- About Us
- Education & Resources
- Job Stories
- Members Only
- 2018 Slurry Systems Workshop
What is Micro Surfacing?
One of the most versatile tools in the road maintenance arsenal, Micro Surfacing is a polymer-modified cold-mix paving system that can remedy a broad range of problems on today’s streets, highways, and airfields.
Like its parent product, slurry seal, Micro Surfacing begins as a mixture of dense-graded aggregate, asphalt emulsion, water, and mineral fillers. While conventional slurry seal is used around the world as an economical treatment for sealing and extending the service life of both urban and rural roads, Micro Surfacing has added capabilities, thanks to the use of high-quality, carefully monitored materials, including advanced polymers and other modern additives.
A History of Expanding Service
Micro Surfacing was pioneered in Germany in the late 1960s and early 1970s. German scientists began experimenting with conventional slurry to find a way to use it in thicker applications which could be applied in narrow courses for wheel ruts, and not destroy the expensive road striping lines on the autobahns.
When the scientists used highly selected aggregates and bitumen, and then incorporated special polymers and emulsifiers that allowed the product to remain stable even when applied in multi-stone thicknesses, the result was Micro Surfacing.
Introduced in the United States in 1980, Micro Surfacing now is recognized not only as the most cost-effective way to treat the surface wheel-rutting problem, but also a variety of other road surface problems. Micro Surfacing is now used throughout Europe, the United States, and Australia and is making inroads into many other areas.
How is Micro Surfacing Made and Applied?
Micro Surfacing is made and applied to existing pavements by a specialist machine, which carries all components, mixes them on site, and spreads the mixture onto the road surface. Materials are continuously and accurately measured, and then thoroughly combined in the Micro surfacing machine’s mixer. As the machine moves forward, the mixture is continuously fed into a full-width “surfacing” box which spreads the width of a traffic lane in a single pass. Or specially engineered “rut” boxes, designed to deliver the largest aggregate particles into the deepest part of the rut to give maximum stability in the wheel path, may be used. Edges of the Micro Surfacing are automatically feathered.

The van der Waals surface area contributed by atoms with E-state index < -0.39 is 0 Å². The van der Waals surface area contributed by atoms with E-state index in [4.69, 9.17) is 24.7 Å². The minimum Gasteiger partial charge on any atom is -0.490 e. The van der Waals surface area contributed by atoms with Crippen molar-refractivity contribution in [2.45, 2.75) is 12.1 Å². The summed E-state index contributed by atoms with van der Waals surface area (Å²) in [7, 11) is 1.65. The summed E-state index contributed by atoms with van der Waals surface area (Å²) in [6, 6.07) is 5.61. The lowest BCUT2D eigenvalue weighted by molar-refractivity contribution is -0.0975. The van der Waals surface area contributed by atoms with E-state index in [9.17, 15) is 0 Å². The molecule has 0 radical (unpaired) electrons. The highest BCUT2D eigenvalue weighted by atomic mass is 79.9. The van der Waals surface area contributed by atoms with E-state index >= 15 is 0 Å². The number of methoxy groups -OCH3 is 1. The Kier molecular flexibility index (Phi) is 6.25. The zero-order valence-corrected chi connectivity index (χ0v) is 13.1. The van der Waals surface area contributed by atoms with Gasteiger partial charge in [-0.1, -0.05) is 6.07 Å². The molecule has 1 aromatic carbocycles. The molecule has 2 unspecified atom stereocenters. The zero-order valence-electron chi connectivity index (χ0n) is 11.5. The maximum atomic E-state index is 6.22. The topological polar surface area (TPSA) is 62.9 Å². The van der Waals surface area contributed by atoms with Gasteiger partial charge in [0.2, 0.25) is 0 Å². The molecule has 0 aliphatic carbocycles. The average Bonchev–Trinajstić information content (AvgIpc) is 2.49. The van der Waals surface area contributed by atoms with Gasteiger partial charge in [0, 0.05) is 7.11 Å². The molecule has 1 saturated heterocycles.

The new surface is initially a dark brown color and changes to the finished black surface as the water is chemically ejected and the surface cures, permitting traffic within one hour in most cases.
Continuous-load pavers utilize support units which bring the materials to the job site and load the machine while it is working, thus maximizing production and minimizing transverse joints.
A Proven Problem Solver
Using various design mixes, techniques, and equipment, Micro Surfacing can be used successfully in these situations:
A Product of Quality
Successful Micro Surfacing incorporates carefully selected materials, scientific mix designs, advanced technical specifications, and problem field practices.
Micro Surfacing begins with the selection of high-quality materials – asphalt, aggregate, emulsifiers, water, and additives – which must pass special laboratory tests, both individual and when combined, as a Micro Surfacing system.
The International Slurry Surfacing Association’s (ISSA) broad range of specialized mix design tests help to insure that the mixture has these Micro Surfacing characteristics:
1. Is capable of being spread in various thick cross-sections (wedges, ruts, scratch course), which
2. After initial traffic consolidation, does not further compact (i.e. resists compaction) throughout the entire design tolerance
range of bitumen content and variable thicknesses to be encountered, and
3. Maintains good macro-texture (high wet coefficient of friction) in variable thick sections throughout the service life of the Micro Surfacing.
Successful Micro Surfacing projects depend on strict adherence to technical specifications. Many users find it helpful to design their individual job specifications around those recommended by ISSA (Technical Bulletin A-143) The resulting “mix design” and job specifications are carefully adhered to in the field, where ISSA member contractors use specialized job-calibrated equipment and thoroughly trained crews to maintain consistent quality control.